"He was a lovely, lovely man and a superb parliamentarian. My thoughts are with all his family and friends," she said.

Labour leader Keir Starmer also shared his shock at the new of the Southend MP's death.  "Horrific and deeply shocking news. Thinking of David, his family and his staff," he wrote.

Former Prime Minister David Cameron said Amess' death was "the most devastating, horrific and tragic news". 

"David Amess was a kind & thoroughly decent man - & he was the most committed MP you could ever hope to meet," he wrote.

"Words cannot adequately express the horror of what has happened today. Right now, my heart goes out to David’s family."

Brendan Cox, whose wife Jo Cox MP was murdered in her constituency by a far-right extremist in 2016, wrote on Twitter: “My thoughts and love are with David’s family. They are all that matter now. 

“This brings everything back. The pain, the loss, but also how much love the public gave us following the loss of Jo. I hope we can do the same for David now.”

Carrie Johnson, wife of Prime Minister Boris Johnson, said the news was “absolutely devastating”. 

“He was hugely kind and good. An enormous animal lover and a true gent. This is so completely unjust. Thoughts are with his wife and their children,” she said.

Conservative peer and minister Zac Goldsmith also remembered Sir David’s love of animals. He wrote: “David Amess, a wonderful and kind man, one of Parliament's greatest ever champions and advocates for animals.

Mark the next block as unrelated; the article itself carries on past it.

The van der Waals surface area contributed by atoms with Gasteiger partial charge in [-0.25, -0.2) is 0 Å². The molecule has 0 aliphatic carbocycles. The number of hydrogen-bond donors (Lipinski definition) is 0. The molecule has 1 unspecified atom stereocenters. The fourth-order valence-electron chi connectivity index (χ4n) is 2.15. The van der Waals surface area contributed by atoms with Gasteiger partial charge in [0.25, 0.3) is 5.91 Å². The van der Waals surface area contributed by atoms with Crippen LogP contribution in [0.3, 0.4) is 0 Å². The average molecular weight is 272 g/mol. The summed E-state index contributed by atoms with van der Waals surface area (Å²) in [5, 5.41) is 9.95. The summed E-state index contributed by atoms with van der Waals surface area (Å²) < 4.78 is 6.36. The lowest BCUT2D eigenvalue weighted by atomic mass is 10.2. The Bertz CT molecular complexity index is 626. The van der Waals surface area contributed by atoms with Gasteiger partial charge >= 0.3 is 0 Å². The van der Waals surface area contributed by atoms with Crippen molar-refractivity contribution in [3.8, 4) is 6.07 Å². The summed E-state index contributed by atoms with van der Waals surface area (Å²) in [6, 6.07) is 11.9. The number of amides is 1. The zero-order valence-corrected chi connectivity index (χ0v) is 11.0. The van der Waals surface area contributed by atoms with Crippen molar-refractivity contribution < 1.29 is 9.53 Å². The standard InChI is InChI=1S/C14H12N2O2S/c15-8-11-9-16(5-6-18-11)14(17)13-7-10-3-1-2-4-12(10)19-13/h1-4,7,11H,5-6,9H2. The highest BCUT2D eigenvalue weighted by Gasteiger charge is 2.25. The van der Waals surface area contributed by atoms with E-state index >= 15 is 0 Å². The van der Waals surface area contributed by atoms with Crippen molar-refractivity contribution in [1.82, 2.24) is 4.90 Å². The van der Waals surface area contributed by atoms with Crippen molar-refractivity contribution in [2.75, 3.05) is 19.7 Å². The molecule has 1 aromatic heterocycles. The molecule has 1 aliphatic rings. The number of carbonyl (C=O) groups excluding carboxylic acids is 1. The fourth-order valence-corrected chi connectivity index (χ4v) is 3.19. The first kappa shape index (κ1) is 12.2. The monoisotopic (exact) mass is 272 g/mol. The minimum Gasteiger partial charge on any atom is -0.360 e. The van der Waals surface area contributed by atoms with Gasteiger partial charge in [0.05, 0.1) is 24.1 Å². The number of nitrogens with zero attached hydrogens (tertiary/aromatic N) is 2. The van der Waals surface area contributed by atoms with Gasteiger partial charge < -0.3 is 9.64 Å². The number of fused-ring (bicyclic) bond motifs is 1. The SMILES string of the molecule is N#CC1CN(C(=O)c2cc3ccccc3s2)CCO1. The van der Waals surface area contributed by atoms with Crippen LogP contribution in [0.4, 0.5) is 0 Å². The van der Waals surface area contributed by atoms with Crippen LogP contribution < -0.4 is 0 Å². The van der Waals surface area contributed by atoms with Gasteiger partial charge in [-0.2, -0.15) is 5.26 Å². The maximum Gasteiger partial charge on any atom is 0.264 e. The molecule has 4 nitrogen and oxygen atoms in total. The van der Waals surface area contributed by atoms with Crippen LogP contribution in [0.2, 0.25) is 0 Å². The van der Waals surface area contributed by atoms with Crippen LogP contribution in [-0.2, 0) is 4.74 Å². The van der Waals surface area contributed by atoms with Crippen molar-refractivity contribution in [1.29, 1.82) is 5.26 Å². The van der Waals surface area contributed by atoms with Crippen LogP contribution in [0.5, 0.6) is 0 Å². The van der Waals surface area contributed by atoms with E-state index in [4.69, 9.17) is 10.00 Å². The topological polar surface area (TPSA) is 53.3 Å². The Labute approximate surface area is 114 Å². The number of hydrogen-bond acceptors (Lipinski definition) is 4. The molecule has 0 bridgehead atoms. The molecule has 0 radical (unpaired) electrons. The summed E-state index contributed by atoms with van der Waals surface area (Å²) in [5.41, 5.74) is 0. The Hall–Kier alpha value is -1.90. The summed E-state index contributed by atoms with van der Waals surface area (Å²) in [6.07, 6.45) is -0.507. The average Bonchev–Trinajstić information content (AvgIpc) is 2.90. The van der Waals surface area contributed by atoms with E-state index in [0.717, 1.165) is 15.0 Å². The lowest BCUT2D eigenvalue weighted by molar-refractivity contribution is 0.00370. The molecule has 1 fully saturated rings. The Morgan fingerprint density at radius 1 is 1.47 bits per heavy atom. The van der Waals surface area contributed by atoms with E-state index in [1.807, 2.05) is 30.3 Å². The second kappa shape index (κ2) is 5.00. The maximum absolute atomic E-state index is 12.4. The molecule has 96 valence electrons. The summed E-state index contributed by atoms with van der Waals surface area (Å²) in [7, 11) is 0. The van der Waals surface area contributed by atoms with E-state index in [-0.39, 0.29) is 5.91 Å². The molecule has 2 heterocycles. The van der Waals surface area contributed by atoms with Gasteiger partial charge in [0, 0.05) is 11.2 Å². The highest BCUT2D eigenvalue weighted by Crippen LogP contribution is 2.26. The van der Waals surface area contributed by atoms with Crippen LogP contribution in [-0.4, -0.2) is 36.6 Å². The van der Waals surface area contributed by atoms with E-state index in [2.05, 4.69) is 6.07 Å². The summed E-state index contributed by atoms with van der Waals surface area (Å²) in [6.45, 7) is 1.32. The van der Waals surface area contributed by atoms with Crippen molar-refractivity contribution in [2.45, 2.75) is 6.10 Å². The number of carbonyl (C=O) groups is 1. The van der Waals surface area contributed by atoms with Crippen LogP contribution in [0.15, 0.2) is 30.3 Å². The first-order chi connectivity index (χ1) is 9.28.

“This news is just so horrific, and utterly utterly heartbreaking. I thank David for all his wonderful work for the voiceless, and may he rest in peace.”

Conservative MP Robert Halfon, who represents the nearby seat of Harlow, said Amess "embodied an Essex man". He described him as "kind, thoughtful funny, compassionate and generous spirited. May he rest in peace.”

Former health secretary Matt Hancock said he was "in shock" following the news, and described Sir David as his "mentor". 

"He was so kind and cared so much about Southend," Hancock said. 

Senior conservative MP and former health secretary Jeremy Hunt described news of the MP's death as "a punch in the face".

"I worked with David on maternity safety & mental health for young people about which he was passionate. He was kind and fun - & you always left him with a smile on your face. Today we are left with nothing but grief. RIP dear friend," he wrote on Twitter.

"He was a mentor to me when I arrived in Parliament. Always selfless and had time for anyone."

Trade minister Penny Mourdant shared a video of Amess' speech at the Royal Albert Hall, adding that she  had "played a small part in helping him get 200 children with learning disabilities" to play the historic venue.

"For those who didn’t know Sir David Amess, this will give you a measure of the man," she said.

Former Labour leader Ed Miliband wrote: "Devastating and awful news about Sir David Amess.

"He was kind, decent and simply doing the job he loved. A terrible loss. My deepest condolences and love to his family and friends."

Gordon Brown, a fellow former Labour leader and ex-PM, said he was "saddened and shocked" by the news, and extended his condolences to Sir David's family and friends.

Labour frontbencher Jonathan Ashworth, who serves as shadow health secretary, said it was "terrible" to hear that Sir David had died.

"When I was a new MP my office was not far from his. Although from a different party he was immensely kind, offering tips to a rookie MP & always asked after my children."

"I am in shock. My deepest deepest condolences to David’s family."